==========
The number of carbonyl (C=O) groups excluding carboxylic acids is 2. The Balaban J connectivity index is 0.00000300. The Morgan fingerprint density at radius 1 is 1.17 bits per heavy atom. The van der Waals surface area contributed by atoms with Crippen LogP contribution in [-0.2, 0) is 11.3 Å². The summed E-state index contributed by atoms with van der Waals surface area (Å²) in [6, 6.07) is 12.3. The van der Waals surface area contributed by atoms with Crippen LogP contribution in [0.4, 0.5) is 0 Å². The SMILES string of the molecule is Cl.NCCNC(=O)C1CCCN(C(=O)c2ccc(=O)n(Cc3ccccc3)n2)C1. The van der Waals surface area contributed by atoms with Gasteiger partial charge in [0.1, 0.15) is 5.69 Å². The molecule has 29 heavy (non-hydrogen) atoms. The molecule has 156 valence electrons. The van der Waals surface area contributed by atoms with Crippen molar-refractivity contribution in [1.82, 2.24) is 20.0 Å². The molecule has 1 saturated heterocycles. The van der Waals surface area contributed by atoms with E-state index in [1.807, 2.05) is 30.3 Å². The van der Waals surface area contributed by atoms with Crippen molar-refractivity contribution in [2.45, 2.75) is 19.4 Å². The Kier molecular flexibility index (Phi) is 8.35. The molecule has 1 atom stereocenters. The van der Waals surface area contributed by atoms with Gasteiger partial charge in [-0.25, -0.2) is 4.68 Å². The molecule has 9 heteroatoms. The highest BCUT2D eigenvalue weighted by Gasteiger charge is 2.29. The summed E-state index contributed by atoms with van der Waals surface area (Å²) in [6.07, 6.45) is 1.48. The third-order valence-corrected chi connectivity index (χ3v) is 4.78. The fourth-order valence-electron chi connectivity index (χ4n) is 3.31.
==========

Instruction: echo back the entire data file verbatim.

The number of carbonyl (C=O) groups excluding carboxylic acids is 2. The Balaban J connectivity index is 0.00000300. The Morgan fingerprint density at radius 1 is 1.17 bits per heavy atom. The van der Waals surface area contributed by atoms with Crippen LogP contribution in [-0.2, 0) is 11.3 Å². The summed E-state index contributed by atoms with van der Waals surface area (Å²) in [6, 6.07) is 12.3. The van der Waals surface area contributed by atoms with Crippen LogP contribution in [0.4, 0.5) is 0 Å². The SMILES string of the molecule is Cl.NCCNC(=O)C1CCCN(C(=O)c2ccc(=O)n(Cc3ccccc3)n2)C1. The van der Waals surface area contributed by atoms with Gasteiger partial charge in [0.1, 0.15) is 5.69 Å². The molecule has 29 heavy (non-hydrogen) atoms. The molecule has 156 valence electrons. The van der Waals surface area contributed by atoms with Crippen molar-refractivity contribution in [1.82, 2.24) is 20.0 Å². The molecule has 1 saturated heterocycles. The van der Waals surface area contributed by atoms with E-state index in [1.807, 2.05) is 30.3 Å². The van der Waals surface area contributed by atoms with Crippen molar-refractivity contribution in [2.45, 2.75) is 19.4 Å². The Kier molecular flexibility index (Phi) is 8.35. The molecule has 1 atom stereocenters. The van der Waals surface area contributed by atoms with Gasteiger partial charge in [-0.25, -0.2) is 4.68 Å². The molecule has 9 heteroatoms. The highest BCUT2D eigenvalue weighted by Gasteiger charge is 2.29. The summed E-state index contributed by atoms with van der Waals surface area (Å²) in [6.07, 6.45) is 1.48. The third-order valence-corrected chi connectivity index (χ3v) is 4.78. The fourth-order valence-electron chi connectivity index (χ4n) is 3.31.